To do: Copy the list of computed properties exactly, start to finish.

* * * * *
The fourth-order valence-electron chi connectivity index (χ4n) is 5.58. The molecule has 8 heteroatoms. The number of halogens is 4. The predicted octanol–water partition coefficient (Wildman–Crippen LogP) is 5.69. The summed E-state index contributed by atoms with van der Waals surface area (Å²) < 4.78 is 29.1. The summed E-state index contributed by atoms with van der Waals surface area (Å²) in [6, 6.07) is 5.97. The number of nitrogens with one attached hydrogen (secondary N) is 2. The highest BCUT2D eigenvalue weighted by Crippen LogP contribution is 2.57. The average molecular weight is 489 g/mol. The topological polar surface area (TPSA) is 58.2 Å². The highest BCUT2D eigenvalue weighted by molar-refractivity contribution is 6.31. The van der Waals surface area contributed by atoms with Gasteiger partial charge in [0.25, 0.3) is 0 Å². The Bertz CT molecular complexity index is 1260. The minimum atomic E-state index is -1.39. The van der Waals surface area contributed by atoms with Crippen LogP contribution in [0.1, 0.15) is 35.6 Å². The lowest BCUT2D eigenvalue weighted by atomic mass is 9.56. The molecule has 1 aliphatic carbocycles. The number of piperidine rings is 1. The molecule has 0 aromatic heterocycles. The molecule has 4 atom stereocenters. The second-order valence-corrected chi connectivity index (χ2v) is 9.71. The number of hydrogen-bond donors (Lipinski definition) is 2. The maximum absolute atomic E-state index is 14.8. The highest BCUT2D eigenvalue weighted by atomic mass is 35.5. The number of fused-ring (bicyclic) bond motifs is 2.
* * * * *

The fourth-order valence-electron chi connectivity index (χ4n) is 5.58. The molecule has 8 heteroatoms. The number of halogens is 4. The predicted octanol–water partition coefficient (Wildman–Crippen LogP) is 5.69. The summed E-state index contributed by atoms with van der Waals surface area (Å²) < 4.78 is 29.1. The summed E-state index contributed by atoms with van der Waals surface area (Å²) in [6, 6.07) is 5.97. The number of nitrogens with one attached hydrogen (secondary N) is 2. The highest BCUT2D eigenvalue weighted by Crippen LogP contribution is 2.57. The average molecular weight is 489 g/mol. The topological polar surface area (TPSA) is 58.2 Å². The highest BCUT2D eigenvalue weighted by molar-refractivity contribution is 6.31. The van der Waals surface area contributed by atoms with Gasteiger partial charge in [0.25, 0.3) is 0 Å². The Bertz CT molecular complexity index is 1260. The minimum atomic E-state index is -1.39. The van der Waals surface area contributed by atoms with Crippen LogP contribution in [0.1, 0.15) is 35.6 Å². The lowest BCUT2D eigenvalue weighted by atomic mass is 9.56. The molecule has 1 aliphatic carbocycles. The number of piperidine rings is 1. The molecule has 0 aromatic heterocycles. The molecule has 4 atom stereocenters. The second-order valence-corrected chi connectivity index (χ2v) is 9.71. The number of hydrogen-bond donors (Lipinski definition) is 2. The maximum absolute atomic E-state index is 14.8. The highest BCUT2D eigenvalue weighted by atomic mass is 35.5. The number of fused-ring (bicyclic) bond motifs is 2.